PUBLISHED ON: 16 July 2020

Beth, a mother of two young children, recently found out she has secondary breast cancer. Here, she tells us about her hopes for them - and herself.

Beth, her husband, and her young son and daughter

I was initially given a primary diagnosis

In 2017, I was diagnosed with HER2+ breast cancer. It was just five months after giving birth to my second child, a baby girl.

I had six rounds of chemo, countless rounds of targeted therapy, a lumpectomy and radiotherapy. I completed the treatment and got my body healthy and ready for a mastectomy in the near future. 

However, at the end of 2019 when they ran an MRI to check everything was normal before I had the surgery, they found a small lump.

The cancer had spread through my body

I had a double mastectomy but took a long time to recover because I caught a nasty cough that turned into pneumonia. It was only once I had two negative tests for COVID-19 that they did a CT scan confirming cancer in both of my lungs, as well as being in my liver, hips, spine and neck.

It is stage four, and any treatment I have now will only prolong my life, I will never be cured.

I've had five rounds of chemo and am about to have some radiotherapy to ease some of the symptoms the cancer is giving me.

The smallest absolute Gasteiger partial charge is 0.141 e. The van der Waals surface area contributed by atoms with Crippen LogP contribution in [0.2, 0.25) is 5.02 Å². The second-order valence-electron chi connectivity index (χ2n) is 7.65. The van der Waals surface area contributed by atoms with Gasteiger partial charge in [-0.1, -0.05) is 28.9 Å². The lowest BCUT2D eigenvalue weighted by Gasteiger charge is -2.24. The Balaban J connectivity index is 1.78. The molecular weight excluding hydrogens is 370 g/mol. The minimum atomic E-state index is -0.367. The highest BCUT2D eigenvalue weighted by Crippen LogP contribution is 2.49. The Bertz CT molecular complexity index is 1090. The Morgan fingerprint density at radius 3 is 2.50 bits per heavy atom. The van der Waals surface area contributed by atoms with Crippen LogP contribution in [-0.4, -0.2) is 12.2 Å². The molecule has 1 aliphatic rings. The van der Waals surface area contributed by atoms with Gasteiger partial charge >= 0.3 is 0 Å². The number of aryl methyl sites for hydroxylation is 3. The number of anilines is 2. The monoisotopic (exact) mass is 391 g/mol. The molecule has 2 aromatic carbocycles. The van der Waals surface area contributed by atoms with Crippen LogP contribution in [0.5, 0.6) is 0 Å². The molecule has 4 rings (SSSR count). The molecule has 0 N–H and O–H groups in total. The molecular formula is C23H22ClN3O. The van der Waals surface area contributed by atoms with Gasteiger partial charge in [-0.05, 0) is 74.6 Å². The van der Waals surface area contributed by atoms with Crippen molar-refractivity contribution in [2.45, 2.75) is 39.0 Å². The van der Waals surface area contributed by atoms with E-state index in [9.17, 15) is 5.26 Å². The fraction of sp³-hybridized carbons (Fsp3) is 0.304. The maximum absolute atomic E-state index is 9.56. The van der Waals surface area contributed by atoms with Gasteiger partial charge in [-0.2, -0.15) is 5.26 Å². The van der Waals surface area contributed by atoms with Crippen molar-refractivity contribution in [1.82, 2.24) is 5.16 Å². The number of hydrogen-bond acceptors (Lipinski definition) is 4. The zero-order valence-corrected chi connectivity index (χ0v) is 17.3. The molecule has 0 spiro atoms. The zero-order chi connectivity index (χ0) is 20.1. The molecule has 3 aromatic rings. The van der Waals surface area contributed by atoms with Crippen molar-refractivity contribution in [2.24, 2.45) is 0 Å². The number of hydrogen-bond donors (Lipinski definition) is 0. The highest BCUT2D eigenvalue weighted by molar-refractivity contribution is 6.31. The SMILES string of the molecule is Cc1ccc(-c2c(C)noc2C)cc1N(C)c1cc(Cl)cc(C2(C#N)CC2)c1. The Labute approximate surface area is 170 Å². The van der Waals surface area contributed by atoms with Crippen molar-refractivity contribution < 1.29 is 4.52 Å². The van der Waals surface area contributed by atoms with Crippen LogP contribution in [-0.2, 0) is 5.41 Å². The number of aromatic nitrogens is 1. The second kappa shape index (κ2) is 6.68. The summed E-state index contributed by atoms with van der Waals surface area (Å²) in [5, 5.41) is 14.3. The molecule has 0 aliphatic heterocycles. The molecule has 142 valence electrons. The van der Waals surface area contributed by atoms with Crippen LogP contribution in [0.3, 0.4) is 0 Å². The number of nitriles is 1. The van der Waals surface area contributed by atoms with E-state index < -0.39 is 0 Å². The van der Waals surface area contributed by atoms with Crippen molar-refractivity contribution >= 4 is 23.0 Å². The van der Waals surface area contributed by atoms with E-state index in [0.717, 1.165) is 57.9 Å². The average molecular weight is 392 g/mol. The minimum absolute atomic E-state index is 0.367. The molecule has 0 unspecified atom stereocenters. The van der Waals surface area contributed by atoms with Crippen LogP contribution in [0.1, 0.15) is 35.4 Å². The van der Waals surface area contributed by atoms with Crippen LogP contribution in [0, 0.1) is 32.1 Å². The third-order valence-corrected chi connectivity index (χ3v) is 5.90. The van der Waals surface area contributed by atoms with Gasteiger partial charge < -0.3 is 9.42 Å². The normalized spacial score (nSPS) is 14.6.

Despite everything, I feel positive

I had blogged on and off throughout my experience, but I didn’t have any time to lose and set up a YouTube channel telling my story and documenting the end of my life - both as a project for me and a legacy to leave behind for my children. 

A GoFundMe page has also been set up to make our dream come true, by welcoming a puppy into our family that we can train to become a therapy dog. It will be a comfort for me, but more importantly, a companion for my husband and the children once I’m not around anymore. 

We are so incredibly grateful that, although I received an awful prognosis, I feel more alive than ever by pursuing all of my dreams - because none of us know if we ever really have more than today. So if you want it, go for it.


If you or someone close to you is going through secondary breast cancer, we have lots of information and support.

Secondary breast cancer